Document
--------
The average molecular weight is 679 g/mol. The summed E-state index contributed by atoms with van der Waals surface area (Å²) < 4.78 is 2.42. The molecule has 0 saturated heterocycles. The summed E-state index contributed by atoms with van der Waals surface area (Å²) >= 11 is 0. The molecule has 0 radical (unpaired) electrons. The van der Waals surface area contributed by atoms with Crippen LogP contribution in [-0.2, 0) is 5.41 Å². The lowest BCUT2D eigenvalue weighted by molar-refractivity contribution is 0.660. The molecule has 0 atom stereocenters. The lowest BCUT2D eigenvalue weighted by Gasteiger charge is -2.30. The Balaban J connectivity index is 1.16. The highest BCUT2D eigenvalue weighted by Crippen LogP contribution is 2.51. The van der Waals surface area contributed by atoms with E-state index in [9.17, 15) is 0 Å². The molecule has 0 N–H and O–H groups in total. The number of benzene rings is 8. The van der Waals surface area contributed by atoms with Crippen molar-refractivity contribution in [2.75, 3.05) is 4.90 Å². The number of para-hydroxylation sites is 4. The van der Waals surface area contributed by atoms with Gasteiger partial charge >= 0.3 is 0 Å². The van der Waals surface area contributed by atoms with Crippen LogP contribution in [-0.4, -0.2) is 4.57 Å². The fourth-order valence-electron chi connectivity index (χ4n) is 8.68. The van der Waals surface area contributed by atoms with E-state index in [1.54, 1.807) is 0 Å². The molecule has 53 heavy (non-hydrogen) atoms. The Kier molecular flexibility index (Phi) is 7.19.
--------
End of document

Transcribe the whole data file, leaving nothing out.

The average molecular weight is 679 g/mol. The summed E-state index contributed by atoms with van der Waals surface area (Å²) < 4.78 is 2.42. The molecule has 0 saturated heterocycles. The summed E-state index contributed by atoms with van der Waals surface area (Å²) >= 11 is 0. The molecule has 0 radical (unpaired) electrons. The van der Waals surface area contributed by atoms with Crippen LogP contribution in [-0.2, 0) is 5.41 Å². The lowest BCUT2D eigenvalue weighted by molar-refractivity contribution is 0.660. The molecule has 0 atom stereocenters. The lowest BCUT2D eigenvalue weighted by Gasteiger charge is -2.30. The Balaban J connectivity index is 1.16. The highest BCUT2D eigenvalue weighted by Crippen LogP contribution is 2.51. The van der Waals surface area contributed by atoms with E-state index in [9.17, 15) is 0 Å². The molecule has 0 N–H and O–H groups in total. The number of benzene rings is 8. The van der Waals surface area contributed by atoms with Crippen molar-refractivity contribution in [2.75, 3.05) is 4.90 Å². The number of para-hydroxylation sites is 4. The van der Waals surface area contributed by atoms with Gasteiger partial charge >= 0.3 is 0 Å². The van der Waals surface area contributed by atoms with Crippen LogP contribution in [-0.4, -0.2) is 4.57 Å². The fourth-order valence-electron chi connectivity index (χ4n) is 8.68. The van der Waals surface area contributed by atoms with E-state index in [1.54, 1.807) is 0 Å². The molecule has 53 heavy (non-hydrogen) atoms. The Kier molecular flexibility index (Phi) is 7.19.